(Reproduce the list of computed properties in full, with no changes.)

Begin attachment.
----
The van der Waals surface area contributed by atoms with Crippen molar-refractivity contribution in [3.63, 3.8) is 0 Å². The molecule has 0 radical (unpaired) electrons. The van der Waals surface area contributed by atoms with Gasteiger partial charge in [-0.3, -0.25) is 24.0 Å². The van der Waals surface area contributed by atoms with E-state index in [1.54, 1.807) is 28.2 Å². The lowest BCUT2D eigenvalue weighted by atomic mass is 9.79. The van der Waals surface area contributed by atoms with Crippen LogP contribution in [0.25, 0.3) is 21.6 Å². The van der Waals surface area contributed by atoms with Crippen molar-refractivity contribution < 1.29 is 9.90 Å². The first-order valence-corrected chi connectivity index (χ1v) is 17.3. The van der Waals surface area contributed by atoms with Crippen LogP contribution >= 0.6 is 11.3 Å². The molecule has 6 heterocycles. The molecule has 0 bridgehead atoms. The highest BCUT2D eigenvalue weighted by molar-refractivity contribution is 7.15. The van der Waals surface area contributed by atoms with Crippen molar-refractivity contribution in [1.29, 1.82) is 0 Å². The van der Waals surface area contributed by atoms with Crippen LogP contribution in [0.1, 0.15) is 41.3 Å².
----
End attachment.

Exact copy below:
The van der Waals surface area contributed by atoms with Crippen molar-refractivity contribution in [3.63, 3.8) is 0 Å². The molecule has 0 radical (unpaired) electrons. The van der Waals surface area contributed by atoms with Gasteiger partial charge in [-0.3, -0.25) is 24.0 Å². The van der Waals surface area contributed by atoms with E-state index in [1.54, 1.807) is 28.2 Å². The lowest BCUT2D eigenvalue weighted by atomic mass is 9.79. The van der Waals surface area contributed by atoms with Crippen LogP contribution in [0.25, 0.3) is 21.6 Å². The van der Waals surface area contributed by atoms with Crippen molar-refractivity contribution < 1.29 is 9.90 Å². The first-order valence-corrected chi connectivity index (χ1v) is 17.3. The van der Waals surface area contributed by atoms with Crippen LogP contribution >= 0.6 is 11.3 Å². The molecule has 6 heterocycles. The molecule has 0 bridgehead atoms. The highest BCUT2D eigenvalue weighted by molar-refractivity contribution is 7.15. The van der Waals surface area contributed by atoms with Crippen molar-refractivity contribution in [1.29, 1.82) is 0 Å². The van der Waals surface area contributed by atoms with Crippen LogP contribution in [0.1, 0.15) is 41.3 Å².